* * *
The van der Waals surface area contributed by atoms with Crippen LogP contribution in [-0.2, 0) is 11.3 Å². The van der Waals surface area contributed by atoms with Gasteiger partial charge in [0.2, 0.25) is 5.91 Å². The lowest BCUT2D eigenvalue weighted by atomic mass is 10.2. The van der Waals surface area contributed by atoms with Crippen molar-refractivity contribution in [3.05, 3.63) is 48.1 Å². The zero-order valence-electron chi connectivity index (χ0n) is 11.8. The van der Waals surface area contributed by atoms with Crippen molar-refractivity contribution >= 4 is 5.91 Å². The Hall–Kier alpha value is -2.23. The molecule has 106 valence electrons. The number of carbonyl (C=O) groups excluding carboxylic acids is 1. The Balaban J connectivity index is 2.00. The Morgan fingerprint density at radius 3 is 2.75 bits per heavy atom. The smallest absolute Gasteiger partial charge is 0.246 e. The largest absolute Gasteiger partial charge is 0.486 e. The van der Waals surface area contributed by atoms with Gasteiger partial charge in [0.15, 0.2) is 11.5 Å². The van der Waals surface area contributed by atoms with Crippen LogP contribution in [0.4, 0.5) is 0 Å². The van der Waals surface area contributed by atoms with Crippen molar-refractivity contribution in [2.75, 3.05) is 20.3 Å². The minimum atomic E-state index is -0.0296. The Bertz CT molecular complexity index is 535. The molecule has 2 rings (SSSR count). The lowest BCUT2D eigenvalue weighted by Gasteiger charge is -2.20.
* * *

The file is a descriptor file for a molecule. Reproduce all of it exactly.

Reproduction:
The van der Waals surface area contributed by atoms with Crippen LogP contribution in [-0.2, 0) is 11.3 Å². The van der Waals surface area contributed by atoms with Gasteiger partial charge in [0.2, 0.25) is 5.91 Å². The lowest BCUT2D eigenvalue weighted by atomic mass is 10.2. The van der Waals surface area contributed by atoms with Crippen molar-refractivity contribution in [3.05, 3.63) is 48.1 Å². The zero-order valence-electron chi connectivity index (χ0n) is 11.8. The van der Waals surface area contributed by atoms with Crippen molar-refractivity contribution >= 4 is 5.91 Å². The Hall–Kier alpha value is -2.23. The molecule has 106 valence electrons. The number of carbonyl (C=O) groups excluding carboxylic acids is 1. The Balaban J connectivity index is 2.00. The Morgan fingerprint density at radius 3 is 2.75 bits per heavy atom. The smallest absolute Gasteiger partial charge is 0.246 e. The largest absolute Gasteiger partial charge is 0.486 e. The van der Waals surface area contributed by atoms with Gasteiger partial charge in [0.15, 0.2) is 11.5 Å². The van der Waals surface area contributed by atoms with Crippen LogP contribution in [0.4, 0.5) is 0 Å². The van der Waals surface area contributed by atoms with Crippen molar-refractivity contribution in [2.75, 3.05) is 20.3 Å². The minimum atomic E-state index is -0.0296. The Bertz CT molecular complexity index is 535. The molecule has 2 rings (SSSR count). The lowest BCUT2D eigenvalue weighted by Gasteiger charge is -2.20.